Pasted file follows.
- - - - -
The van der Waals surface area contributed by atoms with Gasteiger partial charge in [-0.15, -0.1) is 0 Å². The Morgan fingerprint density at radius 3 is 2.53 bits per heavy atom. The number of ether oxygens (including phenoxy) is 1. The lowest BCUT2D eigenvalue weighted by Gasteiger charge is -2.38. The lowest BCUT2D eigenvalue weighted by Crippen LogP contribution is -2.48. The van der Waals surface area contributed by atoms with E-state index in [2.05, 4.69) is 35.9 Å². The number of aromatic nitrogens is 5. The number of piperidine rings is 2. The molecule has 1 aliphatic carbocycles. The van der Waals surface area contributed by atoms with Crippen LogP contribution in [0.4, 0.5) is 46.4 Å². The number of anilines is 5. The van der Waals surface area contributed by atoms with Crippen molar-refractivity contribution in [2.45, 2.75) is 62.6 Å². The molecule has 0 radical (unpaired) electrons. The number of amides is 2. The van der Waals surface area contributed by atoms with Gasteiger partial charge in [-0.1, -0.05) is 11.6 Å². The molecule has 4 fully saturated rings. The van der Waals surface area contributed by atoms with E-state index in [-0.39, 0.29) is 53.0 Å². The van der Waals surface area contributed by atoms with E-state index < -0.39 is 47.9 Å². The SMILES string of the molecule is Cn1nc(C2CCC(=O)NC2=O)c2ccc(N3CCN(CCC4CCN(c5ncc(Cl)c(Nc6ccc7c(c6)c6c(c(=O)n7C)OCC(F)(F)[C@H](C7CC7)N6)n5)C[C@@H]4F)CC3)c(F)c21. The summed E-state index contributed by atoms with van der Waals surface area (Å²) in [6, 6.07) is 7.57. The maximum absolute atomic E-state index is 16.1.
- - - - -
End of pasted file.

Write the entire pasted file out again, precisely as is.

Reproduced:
The van der Waals surface area contributed by atoms with Gasteiger partial charge in [-0.15, -0.1) is 0 Å². The Morgan fingerprint density at radius 3 is 2.53 bits per heavy atom. The number of ether oxygens (including phenoxy) is 1. The lowest BCUT2D eigenvalue weighted by Gasteiger charge is -2.38. The lowest BCUT2D eigenvalue weighted by Crippen LogP contribution is -2.48. The van der Waals surface area contributed by atoms with E-state index in [2.05, 4.69) is 35.9 Å². The number of aromatic nitrogens is 5. The number of piperidine rings is 2. The molecule has 1 aliphatic carbocycles. The van der Waals surface area contributed by atoms with Crippen LogP contribution in [0.4, 0.5) is 46.4 Å². The number of anilines is 5. The van der Waals surface area contributed by atoms with Crippen molar-refractivity contribution in [2.45, 2.75) is 62.6 Å². The molecule has 0 radical (unpaired) electrons. The number of amides is 2. The van der Waals surface area contributed by atoms with Gasteiger partial charge in [-0.1, -0.05) is 11.6 Å². The molecule has 4 fully saturated rings. The van der Waals surface area contributed by atoms with E-state index in [-0.39, 0.29) is 53.0 Å². The van der Waals surface area contributed by atoms with E-state index < -0.39 is 47.9 Å². The SMILES string of the molecule is Cn1nc(C2CCC(=O)NC2=O)c2ccc(N3CCN(CCC4CCN(c5ncc(Cl)c(Nc6ccc7c(c6)c6c(c(=O)n7C)OCC(F)(F)[C@H](C7CC7)N6)n5)C[C@@H]4F)CC3)c(F)c21. The summed E-state index contributed by atoms with van der Waals surface area (Å²) in [6, 6.07) is 7.57. The maximum absolute atomic E-state index is 16.1.